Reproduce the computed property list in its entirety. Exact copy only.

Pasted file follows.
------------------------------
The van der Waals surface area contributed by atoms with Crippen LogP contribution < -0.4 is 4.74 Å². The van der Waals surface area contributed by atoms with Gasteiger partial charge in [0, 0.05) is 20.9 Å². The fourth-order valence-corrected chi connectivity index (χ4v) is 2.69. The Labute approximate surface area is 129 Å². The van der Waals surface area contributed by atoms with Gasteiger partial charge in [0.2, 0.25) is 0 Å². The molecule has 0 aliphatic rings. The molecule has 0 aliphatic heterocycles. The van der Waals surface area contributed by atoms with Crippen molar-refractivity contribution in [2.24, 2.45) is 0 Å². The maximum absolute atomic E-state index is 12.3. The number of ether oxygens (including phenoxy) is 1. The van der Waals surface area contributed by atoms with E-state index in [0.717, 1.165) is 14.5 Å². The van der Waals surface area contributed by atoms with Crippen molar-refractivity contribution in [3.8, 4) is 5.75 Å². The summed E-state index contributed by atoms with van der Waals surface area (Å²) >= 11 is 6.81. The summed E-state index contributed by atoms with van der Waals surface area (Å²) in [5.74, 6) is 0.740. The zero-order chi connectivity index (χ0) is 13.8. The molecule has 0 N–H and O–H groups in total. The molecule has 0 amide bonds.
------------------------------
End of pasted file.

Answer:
The van der Waals surface area contributed by atoms with Crippen LogP contribution < -0.4 is 4.74 Å². The van der Waals surface area contributed by atoms with Gasteiger partial charge in [0, 0.05) is 20.9 Å². The fourth-order valence-corrected chi connectivity index (χ4v) is 2.69. The Labute approximate surface area is 129 Å². The van der Waals surface area contributed by atoms with Gasteiger partial charge in [0.2, 0.25) is 0 Å². The molecule has 0 aliphatic rings. The molecule has 0 aliphatic heterocycles. The van der Waals surface area contributed by atoms with Crippen molar-refractivity contribution in [2.24, 2.45) is 0 Å². The maximum absolute atomic E-state index is 12.3. The number of ether oxygens (including phenoxy) is 1. The van der Waals surface area contributed by atoms with E-state index in [0.717, 1.165) is 14.5 Å². The van der Waals surface area contributed by atoms with Crippen molar-refractivity contribution in [3.8, 4) is 5.75 Å². The summed E-state index contributed by atoms with van der Waals surface area (Å²) >= 11 is 6.81. The summed E-state index contributed by atoms with van der Waals surface area (Å²) in [5.74, 6) is 0.740. The zero-order chi connectivity index (χ0) is 13.8. The molecule has 0 N–H and O–H groups in total. The molecule has 0 amide bonds.